Last Updated on July 28, 2022 by Michelle Ball
By Michelle Ball, Sacramento California Expulsion, Special Education, sports/CIF, College, Education and School Attorney/Lawyer for Students since 1995
With the raging hot sun in California, sun exposure is a serious concern for many parents. Consequences from sunburns can be painful and potentially dangerous. Can public schools deny students the ability to carry sunscreen or other sun-protection gear on campus? Generally, no.
State Law Permits Sun Protection in Schools
The need for students to be protected in schools from sun exposure is so important that the California legislature took the time to pass a law which gives students the legal right to carry sunscreen and to wear sun-protective clothing.
Per California Education Code section 35183.5:
(a) (1) Each schoolsite shall allow for outdoor use during the schoolday, articles of sun-protective clothing, including, but not limited to, hats.
(2) Each schoolsite may set a policy related to the type of sun-protective clothing, including, but not limited to, hats, that pupils will be allowed to use outdoors pursuant to paragraph (1). Specific clothing and hats determined by the school district or schoolsite to be gang-related or inappropriate apparel may be prohibited by the dress code policy.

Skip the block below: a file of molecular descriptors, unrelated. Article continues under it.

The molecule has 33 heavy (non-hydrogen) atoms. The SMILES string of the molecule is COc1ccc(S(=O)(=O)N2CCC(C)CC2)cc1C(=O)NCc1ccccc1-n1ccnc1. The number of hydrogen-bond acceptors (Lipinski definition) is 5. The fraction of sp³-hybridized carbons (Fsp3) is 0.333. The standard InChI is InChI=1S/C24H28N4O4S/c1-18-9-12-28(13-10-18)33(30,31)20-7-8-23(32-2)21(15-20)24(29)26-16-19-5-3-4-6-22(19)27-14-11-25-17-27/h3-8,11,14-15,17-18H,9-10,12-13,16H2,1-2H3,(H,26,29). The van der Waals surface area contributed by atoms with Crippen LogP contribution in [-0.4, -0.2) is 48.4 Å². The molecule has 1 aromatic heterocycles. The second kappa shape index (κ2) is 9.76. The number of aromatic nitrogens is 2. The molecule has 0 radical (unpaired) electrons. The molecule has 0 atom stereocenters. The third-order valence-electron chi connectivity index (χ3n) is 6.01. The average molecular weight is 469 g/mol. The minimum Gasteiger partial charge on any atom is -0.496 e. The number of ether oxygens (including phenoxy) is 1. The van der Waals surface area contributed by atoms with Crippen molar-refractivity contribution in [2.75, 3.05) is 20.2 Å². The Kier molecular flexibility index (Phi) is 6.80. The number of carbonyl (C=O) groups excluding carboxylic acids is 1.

(b) (1) Each schoolsite shall allow pupils the use of sunscreen during the schoolday without a physician’s note or prescription.
(2) Each schoolsite may set a policy related to the use of sunscreen by pupils during the schoolday.
(3) For purposes of this subdivision, sunscreen is not an over-the-counter medication.
(4) Nothing in this subdivision requires school personnel to assist pupils in applying sunscreen.
Gang-Related or Inappropriate Sun Apparel May Be Restricted
Limitations may be applied by schools to sun-blocking apparel which may be “gang-related” or “inappropriate.” However, a student cannot be stopped from wearing a hat to block the sun which does not breach other school policies.
Students also cannot be forced to leave their sunscreen in the office or at home. Needless to say, no adult or other school personnel should be involved in the application or administration of sunscreen to a student.
So, during long hot days or otherwise when the sun is blazing, if a school states that a student may only leave their sunscreen in the office, can’t carry it, or that the teacher needs to give it out or apply the sunscreen, don’t buy it. Instead, cite the above law to uphold the student’s sun-protection rights!
Student rights lawyer Michelle Ball represents students with school problems across California, in Sacramento, San Jose, San Francisco, Los Angeles, Fresno, Stockton, Irvine, Hollywood, and many other towns.